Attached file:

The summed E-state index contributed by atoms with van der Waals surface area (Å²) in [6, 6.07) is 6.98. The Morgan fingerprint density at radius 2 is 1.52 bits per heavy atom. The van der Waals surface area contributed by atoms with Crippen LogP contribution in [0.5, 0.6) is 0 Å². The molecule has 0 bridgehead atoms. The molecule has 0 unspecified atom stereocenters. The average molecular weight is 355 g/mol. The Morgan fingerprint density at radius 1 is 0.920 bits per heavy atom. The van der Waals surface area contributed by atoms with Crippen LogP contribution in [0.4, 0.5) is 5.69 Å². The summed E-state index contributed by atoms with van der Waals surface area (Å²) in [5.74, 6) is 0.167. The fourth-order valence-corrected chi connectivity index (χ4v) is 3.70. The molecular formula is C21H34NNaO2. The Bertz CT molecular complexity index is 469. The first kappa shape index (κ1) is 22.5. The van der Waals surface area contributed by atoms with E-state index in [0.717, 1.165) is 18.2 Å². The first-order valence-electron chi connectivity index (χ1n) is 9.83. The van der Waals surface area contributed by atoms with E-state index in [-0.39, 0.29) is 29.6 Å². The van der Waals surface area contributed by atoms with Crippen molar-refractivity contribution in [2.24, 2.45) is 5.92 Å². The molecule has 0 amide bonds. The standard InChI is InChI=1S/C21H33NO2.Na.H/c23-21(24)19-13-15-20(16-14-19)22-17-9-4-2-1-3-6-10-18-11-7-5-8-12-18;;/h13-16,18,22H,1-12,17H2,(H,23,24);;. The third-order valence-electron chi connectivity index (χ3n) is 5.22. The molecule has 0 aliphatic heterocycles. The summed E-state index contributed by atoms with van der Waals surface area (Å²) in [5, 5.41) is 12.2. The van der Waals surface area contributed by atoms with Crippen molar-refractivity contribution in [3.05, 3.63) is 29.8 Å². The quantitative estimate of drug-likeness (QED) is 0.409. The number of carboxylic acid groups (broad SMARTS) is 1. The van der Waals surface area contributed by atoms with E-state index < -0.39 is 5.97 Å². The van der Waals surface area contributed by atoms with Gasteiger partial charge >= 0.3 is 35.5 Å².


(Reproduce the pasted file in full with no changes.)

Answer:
The summed E-state index contributed by atoms with van der Waals surface area (Å²) in [6, 6.07) is 6.98. The Morgan fingerprint density at radius 2 is 1.52 bits per heavy atom. The van der Waals surface area contributed by atoms with Crippen LogP contribution in [0.5, 0.6) is 0 Å². The molecule has 0 bridgehead atoms. The molecule has 0 unspecified atom stereocenters. The average molecular weight is 355 g/mol. The Morgan fingerprint density at radius 1 is 0.920 bits per heavy atom. The van der Waals surface area contributed by atoms with Crippen LogP contribution in [0.4, 0.5) is 5.69 Å². The summed E-state index contributed by atoms with van der Waals surface area (Å²) in [5.74, 6) is 0.167. The fourth-order valence-corrected chi connectivity index (χ4v) is 3.70. The molecular formula is C21H34NNaO2. The Bertz CT molecular complexity index is 469. The first kappa shape index (κ1) is 22.5. The van der Waals surface area contributed by atoms with E-state index in [0.717, 1.165) is 18.2 Å². The first-order valence-electron chi connectivity index (χ1n) is 9.83. The van der Waals surface area contributed by atoms with E-state index in [-0.39, 0.29) is 29.6 Å². The van der Waals surface area contributed by atoms with Crippen molar-refractivity contribution in [2.24, 2.45) is 5.92 Å². The molecule has 0 amide bonds. The standard InChI is InChI=1S/C21H33NO2.Na.H/c23-21(24)19-13-15-20(16-14-19)22-17-9-4-2-1-3-6-10-18-11-7-5-8-12-18;;/h13-16,18,22H,1-12,17H2,(H,23,24);;. The third-order valence-electron chi connectivity index (χ3n) is 5.22. The molecule has 0 aliphatic heterocycles. The summed E-state index contributed by atoms with van der Waals surface area (Å²) in [5, 5.41) is 12.2. The van der Waals surface area contributed by atoms with Crippen molar-refractivity contribution in [3.05, 3.63) is 29.8 Å². The quantitative estimate of drug-likeness (QED) is 0.409. The number of carboxylic acid groups (broad SMARTS) is 1. The van der Waals surface area contributed by atoms with E-state index < -0.39 is 5.97 Å². The van der Waals surface area contributed by atoms with Gasteiger partial charge >= 0.3 is 35.5 Å².